In Week 4 against the Green Bay Packers, New Orleans Saints quarterback Drew Brees connected with Marques Colston for a 20-yard touchdown. The scoring play helped Brees tie Johnny Unitas' record for consecutive games throwing a touchdown.

But as Michael David Smith of ProFootaballTalk.com pointed out, that distinction was not gained fairly. That is because Colston got away with a pretty obvious and strong push-off.

As the ball approaches the end zone, Colston simply begins to lean into Packers safety Morgan Burnett.

That lean soon becomes a forceful shove.

That leaves Colston wide open to complete an easy score.

A closer looks shows Colston tipping himself into Burnett in full view of an official. Of course, an experienced wideout can simply claim he is following the direction of the pass.

But that cannot explain or excuse the leverage Colston gains by pressing down on Burnett's shoulder and forcing him to the floor.

In a league geared to points and passing yards, receivers are often given the benefit of the doubt and room to abuse the rules.

Holding and illegal use of hands is becoming more common in coverage. However, it is still most frequent along the line of scrimmage. Again, those guilty are on both sides of the ball.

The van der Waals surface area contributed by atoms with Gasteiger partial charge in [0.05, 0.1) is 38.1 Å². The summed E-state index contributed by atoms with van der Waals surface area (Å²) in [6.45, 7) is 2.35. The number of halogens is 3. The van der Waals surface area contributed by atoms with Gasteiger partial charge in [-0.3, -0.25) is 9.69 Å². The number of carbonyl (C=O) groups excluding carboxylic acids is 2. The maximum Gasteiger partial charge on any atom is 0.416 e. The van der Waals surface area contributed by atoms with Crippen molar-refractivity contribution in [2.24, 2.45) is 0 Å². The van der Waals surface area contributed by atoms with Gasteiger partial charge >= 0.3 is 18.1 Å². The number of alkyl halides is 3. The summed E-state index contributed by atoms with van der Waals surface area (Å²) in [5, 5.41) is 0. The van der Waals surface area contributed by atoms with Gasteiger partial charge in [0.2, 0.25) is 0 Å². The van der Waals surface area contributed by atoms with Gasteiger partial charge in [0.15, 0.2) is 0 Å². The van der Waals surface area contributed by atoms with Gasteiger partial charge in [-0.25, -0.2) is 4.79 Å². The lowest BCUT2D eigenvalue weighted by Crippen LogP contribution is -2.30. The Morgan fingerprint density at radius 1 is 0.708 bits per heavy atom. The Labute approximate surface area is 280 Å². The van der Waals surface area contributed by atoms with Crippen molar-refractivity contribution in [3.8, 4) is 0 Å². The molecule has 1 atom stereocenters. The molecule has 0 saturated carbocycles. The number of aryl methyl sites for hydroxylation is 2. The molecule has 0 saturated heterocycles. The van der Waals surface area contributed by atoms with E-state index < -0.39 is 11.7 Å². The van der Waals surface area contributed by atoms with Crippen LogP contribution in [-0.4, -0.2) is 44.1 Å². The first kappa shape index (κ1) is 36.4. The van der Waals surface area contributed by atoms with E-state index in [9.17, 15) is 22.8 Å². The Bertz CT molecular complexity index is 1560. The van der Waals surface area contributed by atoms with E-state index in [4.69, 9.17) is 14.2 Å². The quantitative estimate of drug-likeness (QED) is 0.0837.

The Art of Holding

Every NFL fan knows holding could be called far more often than it is. What a lot of fans might not always acknowledge is that holding is not an infraction limited strictly to offensive linemen.

Defensive members of the trenches seeking unfair advantages gained some publicity this season, thanks to the New York Giants. Big Blue were preparing to battle the San Francisco 49ers on the road in Week 6.

Offensive coordinator Kevin Gilbride stoked the fires of rivalry when he publicly lamented the tactics of Justin Smith. Gilbride claimed the veteran San Francisco defensive end consistently escapes punishment for holding offensive blockers.

While Gilbride may have been trying to influence the officiating ahead of a big game, his accusations were not entirely without merit.

Consider this play against the St. Louis Rams in Week 10. Smith uses holding to occupy two blockers to aid a twist by outside linebacker Aldon Smith.

Notice the initial underarm hook by Smith. This gives him excellent leverage and the ability to lift one blocker into another.

That effect becomes clearer as the play develops. Smith has hooked the guard and held on, driving his man into the offensive tackle and preventing him from picking up Aldon Smith's rush.

The play would result in an easy sack and an eight-yard loss for the Rams. While Smith is a stellar veteran, there can be no doubt he and the 49ers are able to gain a pass-rushing advantage thanks to these tactics.

Battle-hardened defenders like Smith may simply counter these accusations by pointing to the number of times offensive linemen get away with holding.